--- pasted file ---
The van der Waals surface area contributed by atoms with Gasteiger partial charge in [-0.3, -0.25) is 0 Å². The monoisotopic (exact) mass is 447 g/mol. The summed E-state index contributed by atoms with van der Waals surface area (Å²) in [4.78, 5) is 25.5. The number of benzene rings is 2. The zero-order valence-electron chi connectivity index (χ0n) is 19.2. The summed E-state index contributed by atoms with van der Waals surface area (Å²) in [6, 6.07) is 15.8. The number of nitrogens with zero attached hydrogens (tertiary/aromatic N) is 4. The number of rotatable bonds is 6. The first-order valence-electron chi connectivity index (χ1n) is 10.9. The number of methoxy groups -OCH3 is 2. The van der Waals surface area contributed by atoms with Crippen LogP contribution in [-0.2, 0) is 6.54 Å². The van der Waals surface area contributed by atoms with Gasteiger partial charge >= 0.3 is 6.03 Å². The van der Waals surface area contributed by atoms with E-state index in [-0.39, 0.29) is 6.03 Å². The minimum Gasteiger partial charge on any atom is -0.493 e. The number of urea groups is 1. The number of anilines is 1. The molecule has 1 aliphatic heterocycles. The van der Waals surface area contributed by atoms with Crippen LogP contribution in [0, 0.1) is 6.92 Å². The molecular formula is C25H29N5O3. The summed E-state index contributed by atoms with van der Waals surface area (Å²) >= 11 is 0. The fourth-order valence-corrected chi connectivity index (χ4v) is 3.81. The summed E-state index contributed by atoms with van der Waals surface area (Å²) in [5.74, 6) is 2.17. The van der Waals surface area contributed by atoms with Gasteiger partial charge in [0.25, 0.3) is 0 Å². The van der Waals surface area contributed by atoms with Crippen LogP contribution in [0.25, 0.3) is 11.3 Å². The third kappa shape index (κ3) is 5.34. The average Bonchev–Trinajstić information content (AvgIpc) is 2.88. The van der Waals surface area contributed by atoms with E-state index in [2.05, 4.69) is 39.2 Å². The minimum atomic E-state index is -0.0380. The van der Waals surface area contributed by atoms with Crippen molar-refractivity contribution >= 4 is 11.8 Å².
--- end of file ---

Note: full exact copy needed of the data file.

The van der Waals surface area contributed by atoms with Gasteiger partial charge in [-0.3, -0.25) is 0 Å². The monoisotopic (exact) mass is 447 g/mol. The summed E-state index contributed by atoms with van der Waals surface area (Å²) in [4.78, 5) is 25.5. The number of benzene rings is 2. The zero-order valence-electron chi connectivity index (χ0n) is 19.2. The summed E-state index contributed by atoms with van der Waals surface area (Å²) in [6, 6.07) is 15.8. The number of nitrogens with zero attached hydrogens (tertiary/aromatic N) is 4. The number of rotatable bonds is 6. The first-order valence-electron chi connectivity index (χ1n) is 10.9. The number of methoxy groups -OCH3 is 2. The van der Waals surface area contributed by atoms with Crippen LogP contribution in [-0.2, 0) is 6.54 Å². The van der Waals surface area contributed by atoms with Gasteiger partial charge >= 0.3 is 6.03 Å². The van der Waals surface area contributed by atoms with E-state index in [-0.39, 0.29) is 6.03 Å². The minimum Gasteiger partial charge on any atom is -0.493 e. The number of urea groups is 1. The number of anilines is 1. The molecule has 1 aliphatic heterocycles. The van der Waals surface area contributed by atoms with Crippen LogP contribution in [0, 0.1) is 6.92 Å². The molecular formula is C25H29N5O3. The summed E-state index contributed by atoms with van der Waals surface area (Å²) >= 11 is 0. The fourth-order valence-corrected chi connectivity index (χ4v) is 3.81. The summed E-state index contributed by atoms with van der Waals surface area (Å²) in [5.74, 6) is 2.17. The van der Waals surface area contributed by atoms with Gasteiger partial charge in [0.25, 0.3) is 0 Å². The van der Waals surface area contributed by atoms with Crippen LogP contribution in [0.25, 0.3) is 11.3 Å². The third kappa shape index (κ3) is 5.34. The average Bonchev–Trinajstić information content (AvgIpc) is 2.88. The van der Waals surface area contributed by atoms with E-state index in [2.05, 4.69) is 39.2 Å². The minimum atomic E-state index is -0.0380. The van der Waals surface area contributed by atoms with Crippen molar-refractivity contribution >= 4 is 11.8 Å².